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Showing posts from November 18, 2012

A Good World, Still

When I was a teenager, one popular TV character would see advertisements for a show called, "Sick, Sad World." The protagonist wanted you to see everything with as much irony and cynicism as she did. And it's not far off the mark. We could give each other a million examples. The good we're supposed to have, juxtaposed with what humanity seems to settle for could shatter the heart of any reasonable person. To be frank about it, in just this last year, I've had enough suffering and mourning for a lifetime, if it was my call. It isn't, but in case you were curious, now you know. And maybe I'm the wrong sort of person to write what I'm about to write. I'm not exactly known for melancholy. Still, it comes to this: I think the Christian mission behind the mission will be to convince the world that this cosmos we live in is good. The whole world is screaming, "Who cares? Life sucks and then you die!" even while their souls vibrate with the t


Happy Thanksgiving! Catholics pray too fast. I want to shake them in public prayer. The leadership wants to know why many don't interiorize their faith; it's because you permit them to say our devotionals a thousand miles an hour. The vocal part is only the exterior; mental prayer is what matters. Converts will tell you if you're praying too fast; in general, you're praying too fast. And before some uppity cradle Catholics get all bent out of shape about the converts thinking they know everything, chill. I didn't propose a change to the Mass; I'm just telling you, if this is about our hearts, you're not even letting them in. See, one great thing about the separated brethren is that, whether they're doing exactly what they should do, or taking a hacksaw to the faith once delivered, in any case, it's ALL FOR JESUS. I can't say I've never lost my focus in prayer. And if you have a plan to do something, do it, even if you don't feel lik

What's My Life For?

Writers write. That's what they say. And fighters fight. You can't chase someone else's imagination of what you're supposed to be. You've gotta be what you are. And if you stay beyond the place where your skills win the day, hopefully you've got that pride, the pride that still earns respect when you come up short. The sun shines a different color when you are bound only to yourself and God. The lines on your face are from laughter, because you seek out joy, instead of thinking it's owed to you. But think how much energy people waste trying to convince other people everything is fine. If there's a weight on your soul, a drinking buddy who doesn't know you from a hole in the ground isn't going to help. Have you hung around a place like that, when only the most obtuse person would easily conclude that these people have nothing to live for? We're not talking about some friends celebrating a promotion; we're talking about blotting the rea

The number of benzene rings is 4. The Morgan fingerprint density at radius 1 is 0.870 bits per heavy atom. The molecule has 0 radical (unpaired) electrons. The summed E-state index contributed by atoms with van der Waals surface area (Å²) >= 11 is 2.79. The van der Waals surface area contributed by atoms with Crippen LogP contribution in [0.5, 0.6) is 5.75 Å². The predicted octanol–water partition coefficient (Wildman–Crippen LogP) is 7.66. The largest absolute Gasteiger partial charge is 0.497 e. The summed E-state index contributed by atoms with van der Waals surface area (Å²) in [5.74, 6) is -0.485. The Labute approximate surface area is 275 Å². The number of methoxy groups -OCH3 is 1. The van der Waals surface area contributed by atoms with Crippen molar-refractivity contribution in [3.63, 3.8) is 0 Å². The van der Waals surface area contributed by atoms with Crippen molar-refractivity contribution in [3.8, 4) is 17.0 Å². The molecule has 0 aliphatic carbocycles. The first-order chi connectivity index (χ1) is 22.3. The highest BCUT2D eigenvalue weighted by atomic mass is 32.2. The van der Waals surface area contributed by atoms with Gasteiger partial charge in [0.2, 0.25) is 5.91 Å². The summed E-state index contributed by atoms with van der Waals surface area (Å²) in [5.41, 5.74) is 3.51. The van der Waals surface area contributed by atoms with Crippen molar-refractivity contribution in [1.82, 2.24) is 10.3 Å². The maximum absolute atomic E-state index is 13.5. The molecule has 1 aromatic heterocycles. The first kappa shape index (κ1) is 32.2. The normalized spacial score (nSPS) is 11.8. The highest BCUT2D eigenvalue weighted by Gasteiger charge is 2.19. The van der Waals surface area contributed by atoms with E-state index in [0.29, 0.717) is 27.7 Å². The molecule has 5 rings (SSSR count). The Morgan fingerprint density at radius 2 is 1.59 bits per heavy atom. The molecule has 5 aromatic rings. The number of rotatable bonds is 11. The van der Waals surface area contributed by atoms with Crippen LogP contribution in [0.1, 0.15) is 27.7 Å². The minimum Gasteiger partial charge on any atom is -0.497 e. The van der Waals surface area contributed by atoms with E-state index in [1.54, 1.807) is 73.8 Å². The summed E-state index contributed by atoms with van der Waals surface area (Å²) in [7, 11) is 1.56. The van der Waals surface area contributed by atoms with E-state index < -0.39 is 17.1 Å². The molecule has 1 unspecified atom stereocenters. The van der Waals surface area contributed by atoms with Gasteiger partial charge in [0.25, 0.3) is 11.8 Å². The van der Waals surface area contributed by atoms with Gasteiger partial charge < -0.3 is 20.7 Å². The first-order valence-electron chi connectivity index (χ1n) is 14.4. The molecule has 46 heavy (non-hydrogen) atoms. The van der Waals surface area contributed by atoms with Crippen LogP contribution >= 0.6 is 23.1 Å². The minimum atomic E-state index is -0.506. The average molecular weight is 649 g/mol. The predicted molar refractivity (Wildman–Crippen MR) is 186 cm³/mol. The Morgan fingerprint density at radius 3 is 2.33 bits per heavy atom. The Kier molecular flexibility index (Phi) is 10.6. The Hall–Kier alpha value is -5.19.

Plan of Life

It's time to restart my Plan of Life. It's not a great existential thing; it's a phrase that describes a generally set way to pray and live each day in order to reach maximum holiness. On the other hand, what's more existential than that? A little piece of advice from the spiritual hinterlands: If you get an idea to change the plan, and it didn't come from your spiritual director, there is an 84.2 percent chance that it came from Satan. That was a terrible month! And we know the reason now, don't we? Even though immaterial beings are not composed of matter by definition, there should be no doubt that Satan is a piece of crap. He will do anything to pull us away from God, leave us lonely, confused, and chained to our sins. You thought you had me, didn't you? Yeah, well, I don't think so. I may go to Confession soon, just to spite the monster. But that is what the old priest had said: God speaks quieter. I should have remembered Elisha. It's true


I willingly went to a funeral today for the first time in 23 years. I lost my father in 1989. Three years later, I ended up at the funeral for my grandfather's sister. I fell apart completely. I had to leave. I had a firm determination never to do that again. But earlier this week, I found out that my dear friend Carol (Confirmation Sponsor Lady) had lost her mother. She and her husband know that I'd do anything for them. Of course I have to go. Just tell me when to show up. If I can get a little sentimental here, I don't think either of them realizes how special they are to me. And I'm not the only one. Dad understands my reticence all this time, but I know he'd tell me to go, too. If I can take a moment and try to describe what it's like to lose a parent, I'll do my best, and I hope you're still with me. It's like falling down in a well or a hole. The darkness is your anguish, but there is no floor. Somehow, time pulls you out, and you go on

Death Is Wrong

Death is all around us. In neither takes imagination or great vision to notice. And it's fundamentally wrong, though it is commonplace. At this point, it'd be easy to say, "How horrible! Come, Lord Jesus!" and move on. But we can't. We've got to think through some things. You know, we weren't supposed to die at all. Death came through sin. On the other hand, that gift of immortality was just that, a gift, and one above our nature, at that. (Contra Crazy Uncle Marty and others) God somehow saw fit to pair an immortal soul with a mortal body, and to keep them together in redemption. Thus ends the theology lesson for the day. Except to say that the mortal will become elevated, and not the other way around. Wasn't it always one of those baffling Bible mysteries that Jesus waited for Lazarus to die, knew he was going to raise him, and cried anyway ? If the God-man who is the perfect man wept, maybe the hope of Heaven isn't meant to be the only answe